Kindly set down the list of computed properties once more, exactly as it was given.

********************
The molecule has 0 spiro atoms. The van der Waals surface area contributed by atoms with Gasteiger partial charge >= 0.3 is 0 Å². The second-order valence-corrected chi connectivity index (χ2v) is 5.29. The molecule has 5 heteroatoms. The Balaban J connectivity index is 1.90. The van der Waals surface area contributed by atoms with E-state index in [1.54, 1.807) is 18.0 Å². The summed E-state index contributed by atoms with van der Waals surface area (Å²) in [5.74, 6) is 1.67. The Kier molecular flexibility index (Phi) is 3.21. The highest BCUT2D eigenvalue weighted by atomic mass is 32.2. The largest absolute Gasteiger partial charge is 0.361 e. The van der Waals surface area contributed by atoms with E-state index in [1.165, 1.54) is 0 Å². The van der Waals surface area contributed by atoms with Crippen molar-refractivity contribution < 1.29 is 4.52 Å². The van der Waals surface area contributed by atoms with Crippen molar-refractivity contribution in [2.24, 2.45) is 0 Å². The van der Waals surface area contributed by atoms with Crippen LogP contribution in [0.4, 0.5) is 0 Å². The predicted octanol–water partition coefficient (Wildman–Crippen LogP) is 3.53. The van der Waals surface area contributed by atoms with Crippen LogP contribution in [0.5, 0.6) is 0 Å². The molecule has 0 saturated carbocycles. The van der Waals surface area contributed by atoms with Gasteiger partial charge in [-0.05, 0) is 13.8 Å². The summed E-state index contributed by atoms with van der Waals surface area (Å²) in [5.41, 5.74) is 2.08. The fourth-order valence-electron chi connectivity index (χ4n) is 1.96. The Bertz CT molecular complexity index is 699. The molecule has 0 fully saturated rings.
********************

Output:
The molecule has 0 spiro atoms. The van der Waals surface area contributed by atoms with Gasteiger partial charge >= 0.3 is 0 Å². The second-order valence-corrected chi connectivity index (χ2v) is 5.29. The molecule has 5 heteroatoms. The Balaban J connectivity index is 1.90. The van der Waals surface area contributed by atoms with E-state index in [1.54, 1.807) is 18.0 Å². The summed E-state index contributed by atoms with van der Waals surface area (Å²) in [5.74, 6) is 1.67. The Kier molecular flexibility index (Phi) is 3.21. The highest BCUT2D eigenvalue weighted by atomic mass is 32.2. The largest absolute Gasteiger partial charge is 0.361 e. The van der Waals surface area contributed by atoms with E-state index in [1.165, 1.54) is 0 Å². The van der Waals surface area contributed by atoms with Crippen molar-refractivity contribution < 1.29 is 4.52 Å². The van der Waals surface area contributed by atoms with Crippen molar-refractivity contribution in [2.24, 2.45) is 0 Å². The van der Waals surface area contributed by atoms with Crippen LogP contribution in [0.4, 0.5) is 0 Å². The predicted octanol–water partition coefficient (Wildman–Crippen LogP) is 3.53. The van der Waals surface area contributed by atoms with Crippen LogP contribution in [0.5, 0.6) is 0 Å². The molecule has 0 saturated carbocycles. The van der Waals surface area contributed by atoms with Gasteiger partial charge in [-0.05, 0) is 13.8 Å². The summed E-state index contributed by atoms with van der Waals surface area (Å²) in [5.41, 5.74) is 2.08. The fourth-order valence-electron chi connectivity index (χ4n) is 1.96. The Bertz CT molecular complexity index is 699. The molecule has 0 fully saturated rings.